If you grew up in the 1970s or ’80s, you probably spent a fair share of your time hanging out in video arcades: Whether it was working the joystick on Pac-Man, Donkey Kong and QBert, taking the steering wheel through the high-speed chase games Turbo and Spy Hunter, or blasting bad guys in police and war games, it was easy to let countless hours slip by amid a backdrop of flashy graphics and outrageous music and sound effects.
But then, rather suddenly, the Aladdin’s Castle arcades, as well as the locally owned arcades that had sprung up in every strip mall, seemed to fade away. If you hadn’t yet tired of playing games, you bought outrageous home systems that allowed you and your kids to lay waste to aliens and grand theft auto perpetrators alike in the comfort of your own living room.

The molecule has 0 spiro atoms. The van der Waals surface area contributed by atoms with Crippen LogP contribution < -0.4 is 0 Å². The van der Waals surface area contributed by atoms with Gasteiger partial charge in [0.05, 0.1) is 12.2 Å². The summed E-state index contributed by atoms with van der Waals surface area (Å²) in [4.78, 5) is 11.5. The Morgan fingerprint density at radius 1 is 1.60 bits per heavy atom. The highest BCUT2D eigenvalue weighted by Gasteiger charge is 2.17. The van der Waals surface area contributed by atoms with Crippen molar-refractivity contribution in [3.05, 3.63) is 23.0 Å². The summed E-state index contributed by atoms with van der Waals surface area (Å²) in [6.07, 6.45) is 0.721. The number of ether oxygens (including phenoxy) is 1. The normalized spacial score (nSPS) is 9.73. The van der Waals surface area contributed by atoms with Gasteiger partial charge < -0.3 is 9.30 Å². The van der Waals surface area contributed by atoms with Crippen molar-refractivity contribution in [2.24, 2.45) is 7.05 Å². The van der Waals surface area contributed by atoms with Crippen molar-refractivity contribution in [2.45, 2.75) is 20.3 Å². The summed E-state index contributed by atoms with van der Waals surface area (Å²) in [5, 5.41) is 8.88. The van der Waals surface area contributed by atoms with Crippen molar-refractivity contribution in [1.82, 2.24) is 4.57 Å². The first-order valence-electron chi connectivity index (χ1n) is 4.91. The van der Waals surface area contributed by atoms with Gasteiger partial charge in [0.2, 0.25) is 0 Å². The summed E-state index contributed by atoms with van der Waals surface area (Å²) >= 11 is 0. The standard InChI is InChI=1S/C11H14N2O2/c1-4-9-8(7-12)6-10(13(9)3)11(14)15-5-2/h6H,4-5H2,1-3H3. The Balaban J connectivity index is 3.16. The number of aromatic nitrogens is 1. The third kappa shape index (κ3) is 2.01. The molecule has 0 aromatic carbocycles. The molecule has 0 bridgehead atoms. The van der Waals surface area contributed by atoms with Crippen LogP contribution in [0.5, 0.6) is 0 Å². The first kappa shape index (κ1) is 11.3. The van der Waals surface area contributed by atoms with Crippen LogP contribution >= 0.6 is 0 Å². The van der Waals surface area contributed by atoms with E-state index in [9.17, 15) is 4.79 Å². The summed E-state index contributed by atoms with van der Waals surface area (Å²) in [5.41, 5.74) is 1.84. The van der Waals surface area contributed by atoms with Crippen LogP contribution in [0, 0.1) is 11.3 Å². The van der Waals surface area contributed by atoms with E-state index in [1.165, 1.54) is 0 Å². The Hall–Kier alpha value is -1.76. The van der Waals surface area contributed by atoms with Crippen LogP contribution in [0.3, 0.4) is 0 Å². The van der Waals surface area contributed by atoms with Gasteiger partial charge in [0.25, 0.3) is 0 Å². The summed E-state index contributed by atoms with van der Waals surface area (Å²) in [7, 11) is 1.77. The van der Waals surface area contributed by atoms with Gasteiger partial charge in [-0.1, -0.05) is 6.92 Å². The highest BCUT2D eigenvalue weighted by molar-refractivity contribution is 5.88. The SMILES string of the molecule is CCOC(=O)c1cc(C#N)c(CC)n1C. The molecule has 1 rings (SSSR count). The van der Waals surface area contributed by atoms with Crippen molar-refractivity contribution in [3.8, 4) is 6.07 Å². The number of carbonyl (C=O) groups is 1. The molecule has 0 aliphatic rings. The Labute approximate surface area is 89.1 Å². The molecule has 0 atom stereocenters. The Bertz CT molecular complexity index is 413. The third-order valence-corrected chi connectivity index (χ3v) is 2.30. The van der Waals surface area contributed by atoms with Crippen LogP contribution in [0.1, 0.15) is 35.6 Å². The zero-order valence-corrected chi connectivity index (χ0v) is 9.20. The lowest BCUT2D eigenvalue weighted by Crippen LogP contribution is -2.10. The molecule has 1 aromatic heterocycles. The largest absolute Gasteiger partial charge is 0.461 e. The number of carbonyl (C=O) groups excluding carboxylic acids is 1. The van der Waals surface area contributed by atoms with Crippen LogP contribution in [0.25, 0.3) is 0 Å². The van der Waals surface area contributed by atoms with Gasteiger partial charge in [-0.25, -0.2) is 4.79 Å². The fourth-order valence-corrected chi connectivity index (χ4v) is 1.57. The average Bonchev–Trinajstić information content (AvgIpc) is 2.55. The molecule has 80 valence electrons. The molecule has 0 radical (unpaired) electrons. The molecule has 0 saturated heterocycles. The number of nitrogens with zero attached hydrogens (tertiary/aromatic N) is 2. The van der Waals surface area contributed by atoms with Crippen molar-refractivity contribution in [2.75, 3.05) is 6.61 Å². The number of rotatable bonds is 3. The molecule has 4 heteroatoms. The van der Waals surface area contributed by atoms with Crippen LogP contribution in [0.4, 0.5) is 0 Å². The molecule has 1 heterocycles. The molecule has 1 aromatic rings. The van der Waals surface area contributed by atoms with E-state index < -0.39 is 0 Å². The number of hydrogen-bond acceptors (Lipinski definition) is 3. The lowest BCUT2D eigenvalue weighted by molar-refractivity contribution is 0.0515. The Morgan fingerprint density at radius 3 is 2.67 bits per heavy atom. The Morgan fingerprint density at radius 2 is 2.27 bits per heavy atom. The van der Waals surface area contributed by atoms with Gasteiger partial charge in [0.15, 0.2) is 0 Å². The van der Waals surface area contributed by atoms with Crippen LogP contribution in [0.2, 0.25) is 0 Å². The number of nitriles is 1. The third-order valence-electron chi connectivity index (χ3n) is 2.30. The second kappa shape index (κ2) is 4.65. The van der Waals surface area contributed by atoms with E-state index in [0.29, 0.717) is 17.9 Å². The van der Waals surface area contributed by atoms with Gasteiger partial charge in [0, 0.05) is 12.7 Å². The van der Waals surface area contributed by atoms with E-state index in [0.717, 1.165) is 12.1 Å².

And just like the forgotten toys of the Toy Story films, tens of thousands of arcade consoles disappeared into the ether of our youthful collective memory. Well, most of them did, anyway.
The rest wound up with guys like Gene Lewin, who has been the owner of the Virtual Arcade Superstore in Glendale for the past 15 years. A 9,000-square-foot warehouse stuffed to the brim with the games of yesteryear, the Virtual Arcade Superstore boasts a 10-man staff teamed up with Lewin to restore both the wiring and shiny surfaces of games, with the goal of finding them a new home.
“What makes some games last and others not is that there’s an appeal to the good ones that never wore out. Games that don’t fly are not interesting or creative enough,” says Lewin. “Even my 9-year-old daughter loves to play Donkey Kong and Ms. Pac-Man.”